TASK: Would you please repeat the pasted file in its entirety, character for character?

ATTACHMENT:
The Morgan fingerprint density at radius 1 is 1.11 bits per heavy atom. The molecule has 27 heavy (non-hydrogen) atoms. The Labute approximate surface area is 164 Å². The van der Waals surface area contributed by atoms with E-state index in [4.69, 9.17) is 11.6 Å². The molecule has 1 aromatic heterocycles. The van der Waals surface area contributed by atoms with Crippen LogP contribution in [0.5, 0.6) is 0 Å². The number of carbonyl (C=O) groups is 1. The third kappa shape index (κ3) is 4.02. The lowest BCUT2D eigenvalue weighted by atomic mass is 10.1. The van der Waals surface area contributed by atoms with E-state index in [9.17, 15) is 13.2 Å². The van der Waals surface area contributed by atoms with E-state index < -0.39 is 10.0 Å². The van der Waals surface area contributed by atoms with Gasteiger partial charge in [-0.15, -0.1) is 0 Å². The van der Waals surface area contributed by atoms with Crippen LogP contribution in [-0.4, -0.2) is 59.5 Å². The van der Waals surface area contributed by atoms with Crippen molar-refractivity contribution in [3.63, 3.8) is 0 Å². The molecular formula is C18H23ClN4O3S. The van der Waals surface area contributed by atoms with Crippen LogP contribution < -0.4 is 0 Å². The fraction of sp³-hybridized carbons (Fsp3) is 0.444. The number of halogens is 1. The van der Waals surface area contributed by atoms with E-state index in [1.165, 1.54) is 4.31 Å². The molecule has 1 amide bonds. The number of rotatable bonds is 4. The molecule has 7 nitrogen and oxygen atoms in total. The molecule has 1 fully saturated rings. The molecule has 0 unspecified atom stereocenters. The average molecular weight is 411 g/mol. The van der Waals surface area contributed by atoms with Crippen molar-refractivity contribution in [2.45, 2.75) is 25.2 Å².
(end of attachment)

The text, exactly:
The Morgan fingerprint density at radius 1 is 1.11 bits per heavy atom. The molecule has 27 heavy (non-hydrogen) atoms. The Labute approximate surface area is 164 Å². The van der Waals surface area contributed by atoms with E-state index in [4.69, 9.17) is 11.6 Å². The molecule has 1 aromatic heterocycles. The van der Waals surface area contributed by atoms with Crippen LogP contribution in [0.5, 0.6) is 0 Å². The number of carbonyl (C=O) groups is 1. The third kappa shape index (κ3) is 4.02. The lowest BCUT2D eigenvalue weighted by atomic mass is 10.1. The van der Waals surface area contributed by atoms with E-state index in [9.17, 15) is 13.2 Å². The van der Waals surface area contributed by atoms with E-state index < -0.39 is 10.0 Å². The van der Waals surface area contributed by atoms with Gasteiger partial charge in [-0.15, -0.1) is 0 Å². The van der Waals surface area contributed by atoms with Crippen LogP contribution in [-0.4, -0.2) is 59.5 Å². The van der Waals surface area contributed by atoms with Crippen molar-refractivity contribution in [3.63, 3.8) is 0 Å². The molecular formula is C18H23ClN4O3S. The van der Waals surface area contributed by atoms with Crippen LogP contribution < -0.4 is 0 Å². The fraction of sp³-hybridized carbons (Fsp3) is 0.444. The number of halogens is 1. The van der Waals surface area contributed by atoms with E-state index in [1.165, 1.54) is 4.31 Å². The molecule has 1 amide bonds. The number of rotatable bonds is 4. The molecule has 7 nitrogen and oxygen atoms in total. The molecule has 1 fully saturated rings. The molecule has 0 unspecified atom stereocenters. The average molecular weight is 411 g/mol. The van der Waals surface area contributed by atoms with Crippen molar-refractivity contribution in [2.45, 2.75) is 25.2 Å².